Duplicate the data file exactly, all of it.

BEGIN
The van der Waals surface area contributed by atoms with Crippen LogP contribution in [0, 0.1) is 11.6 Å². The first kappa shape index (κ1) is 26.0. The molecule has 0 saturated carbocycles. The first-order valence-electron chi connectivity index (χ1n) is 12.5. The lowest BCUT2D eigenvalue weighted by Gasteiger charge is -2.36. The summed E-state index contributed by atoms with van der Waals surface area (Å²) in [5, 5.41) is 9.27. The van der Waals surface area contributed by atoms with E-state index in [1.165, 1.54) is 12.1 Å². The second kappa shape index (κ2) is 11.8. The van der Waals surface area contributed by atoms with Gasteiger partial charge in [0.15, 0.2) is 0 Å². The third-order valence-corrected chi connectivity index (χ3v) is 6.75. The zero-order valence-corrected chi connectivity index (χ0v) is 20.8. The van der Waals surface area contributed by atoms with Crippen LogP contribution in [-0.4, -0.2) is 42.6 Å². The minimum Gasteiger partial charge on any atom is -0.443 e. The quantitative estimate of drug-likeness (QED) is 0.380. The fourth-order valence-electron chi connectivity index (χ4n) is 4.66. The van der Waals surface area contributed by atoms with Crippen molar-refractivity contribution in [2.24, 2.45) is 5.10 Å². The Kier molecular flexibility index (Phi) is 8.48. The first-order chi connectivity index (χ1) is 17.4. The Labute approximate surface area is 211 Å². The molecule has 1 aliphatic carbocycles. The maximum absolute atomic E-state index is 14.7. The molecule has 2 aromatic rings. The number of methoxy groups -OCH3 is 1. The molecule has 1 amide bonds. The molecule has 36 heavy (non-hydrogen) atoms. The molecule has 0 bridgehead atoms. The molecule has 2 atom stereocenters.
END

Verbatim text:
The van der Waals surface area contributed by atoms with Crippen LogP contribution in [0, 0.1) is 11.6 Å². The first kappa shape index (κ1) is 26.0. The molecule has 0 saturated carbocycles. The first-order valence-electron chi connectivity index (χ1n) is 12.5. The lowest BCUT2D eigenvalue weighted by Gasteiger charge is -2.36. The summed E-state index contributed by atoms with van der Waals surface area (Å²) in [5, 5.41) is 9.27. The van der Waals surface area contributed by atoms with E-state index in [1.165, 1.54) is 12.1 Å². The second kappa shape index (κ2) is 11.8. The van der Waals surface area contributed by atoms with Gasteiger partial charge in [0.15, 0.2) is 0 Å². The third-order valence-corrected chi connectivity index (χ3v) is 6.75. The zero-order valence-corrected chi connectivity index (χ0v) is 20.8. The van der Waals surface area contributed by atoms with Crippen LogP contribution in [-0.4, -0.2) is 42.6 Å². The minimum Gasteiger partial charge on any atom is -0.443 e. The quantitative estimate of drug-likeness (QED) is 0.380. The fourth-order valence-electron chi connectivity index (χ4n) is 4.66. The van der Waals surface area contributed by atoms with Crippen molar-refractivity contribution in [2.24, 2.45) is 5.10 Å². The Kier molecular flexibility index (Phi) is 8.48. The first-order chi connectivity index (χ1) is 17.4. The Labute approximate surface area is 211 Å². The molecule has 1 aliphatic carbocycles. The maximum absolute atomic E-state index is 14.7. The molecule has 2 aromatic rings. The number of methoxy groups -OCH3 is 1. The molecule has 1 amide bonds. The molecule has 36 heavy (non-hydrogen) atoms. The molecule has 0 bridgehead atoms. The molecule has 2 atom stereocenters.